Inheritance and Constructors
There are special rules governing constructors in inheritance.
Each class has an instance constructor called
constructor. This is an exception
to the rule that states that component names along a path in an inheritance tree must be unique. The instance constructors of the various classes in an inheritance tree, however, are fully independent of one another.
- Instance constructors of superclasses cannot be redefined in subclasses.
- Instance constructors cannot be called explicitly using
constructor( ... ).
This means that no naming conflicts can occur.
The instance constructor is called when an object is created using the command
CREATE OBJECT or with the instance operator
NEW. Since a subclass contains all of the visible attributes of its superclasses,
which can also be set by instance constructors, the instance constructor of a subclass has to ensure
that the instance constructors of all of its superclasses are also called. This requires that the instance constructor of each subclass contains a
super->constructor call of the instance
constructor of the direct superclass even if it is not explicitly declared. The only exception to this rule are direct subclasses of the root node
In superclasses without an explicitly defined instance constructor, the implicit instance constructor is called. This automatically ensures that the instance constructor of the immediate superclass is called.
When instance constructors are called, all of their non-optional input parameters must be populated as follows:
- Population in the case of
Starting from the class of the created objects, the first explicitly defined instance constructor in the associated path of the inheritance tree is respected. This is the instance constructor of the class itself or the first explicitly defined instance constructor of a superclass.
- Population in the case of super->constructor( ...
Starting from the direct superclass, the first explicitly defined instance constructor in the associated path of the inheritance tree is respected.
The interface of the first explicitly defined instance constructor is populated in the same way as with a normal method. This means that:
- If no input parameters exist, no parameters are passed.
- Optional input parameters can be populated using
- Non-optional input parameters must be populated using
If there are no explicitly defined instance constructors in the path of the inheritance tree below the root class
object, no parameters are passed.
CREATE OBJECT or
NEW and super->constructor( ...
), the next available explicit instance constructor must be considered, and, if it has an interface,
values to passed to it. The same applies to exception handling for instance constructors. When working
with inheritances, a precise knowledge of the entire inheritance tree is required. When a class at the
bottom of the inheritance tree is instantiated, it may be necessary to pass parameters to the constructor of a class that is much nearer the root node.
The instance constructor of a subclass is divided into two parts by the call
super->constructor( ... ) (demanded by the syntax). In the statements before the call, the constructor behaves like a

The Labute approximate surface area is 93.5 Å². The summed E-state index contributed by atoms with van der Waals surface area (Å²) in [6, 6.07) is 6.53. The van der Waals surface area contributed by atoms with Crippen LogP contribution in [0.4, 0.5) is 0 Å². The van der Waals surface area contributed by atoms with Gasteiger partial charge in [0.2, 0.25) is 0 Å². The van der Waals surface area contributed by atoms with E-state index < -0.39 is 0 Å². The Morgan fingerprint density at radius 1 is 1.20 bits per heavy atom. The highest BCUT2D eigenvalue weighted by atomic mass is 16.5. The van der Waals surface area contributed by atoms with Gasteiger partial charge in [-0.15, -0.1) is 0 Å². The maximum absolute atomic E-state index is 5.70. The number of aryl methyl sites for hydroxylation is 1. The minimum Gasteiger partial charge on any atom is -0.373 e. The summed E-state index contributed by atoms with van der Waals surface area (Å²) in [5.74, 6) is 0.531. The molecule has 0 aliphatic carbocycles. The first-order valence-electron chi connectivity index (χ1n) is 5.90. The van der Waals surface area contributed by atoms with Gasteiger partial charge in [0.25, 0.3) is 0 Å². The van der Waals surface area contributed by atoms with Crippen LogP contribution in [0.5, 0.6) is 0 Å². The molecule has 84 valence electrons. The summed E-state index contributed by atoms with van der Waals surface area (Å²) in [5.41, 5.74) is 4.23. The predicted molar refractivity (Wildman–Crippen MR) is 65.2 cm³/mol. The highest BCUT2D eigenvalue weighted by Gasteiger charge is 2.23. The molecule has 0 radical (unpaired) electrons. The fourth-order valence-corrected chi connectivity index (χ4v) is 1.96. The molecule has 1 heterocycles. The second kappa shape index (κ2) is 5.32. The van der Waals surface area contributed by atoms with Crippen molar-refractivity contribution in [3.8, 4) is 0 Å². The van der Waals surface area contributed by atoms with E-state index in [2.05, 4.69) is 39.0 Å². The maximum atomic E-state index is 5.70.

static method, which
means that the self reference
me-> cannot be used and the constructor does
not have access to the instance components of its class.
me-> cannot be used
and instance components addressed until after the call The statements before the call are used to determine the actual parameters for the interface of the instance constructor of the superclass. Only
static attributes or other visible data can be used for this.
When a subclass is instantiated, therefore, a nested call of the instance constructors from the subclass to the superclasses takes place. Here, however, the instance attributes can only be addressed in the lowest nesting level (which is the top superclass). When the constructors of the lower subclasses are revisited, their instance attributes can be addressed there successively too.
The methods of subclasses are not visible in constructors. If an instance constructor calls an instance method of the same class using the implicit self reference me, the method is called as it is implemented in the class of the instance constructor, and not in any redefined form that may occur in the subclass being instantiated. This is an exception to the rule that states that, when instance methods are called, the implementation is called in the class to whose instance the reference points.
Every class has a static
class_constructor. With respect to the namespace within an inheritance tree, the same applies to static constructors as to instance constructors.
The first time a subclass is addressed in a program, the static constructor is called. However, before it can be called, the static constructors of all of its superclasses must already have been executed. A static constructor may only be called once per program. Therefore, when subclass is first addressed, the system looks for the next highest superclass whose static constructor has not yet been called. It calls the static constructor of that class, followed by those of all classes between that class and the subclass addressed.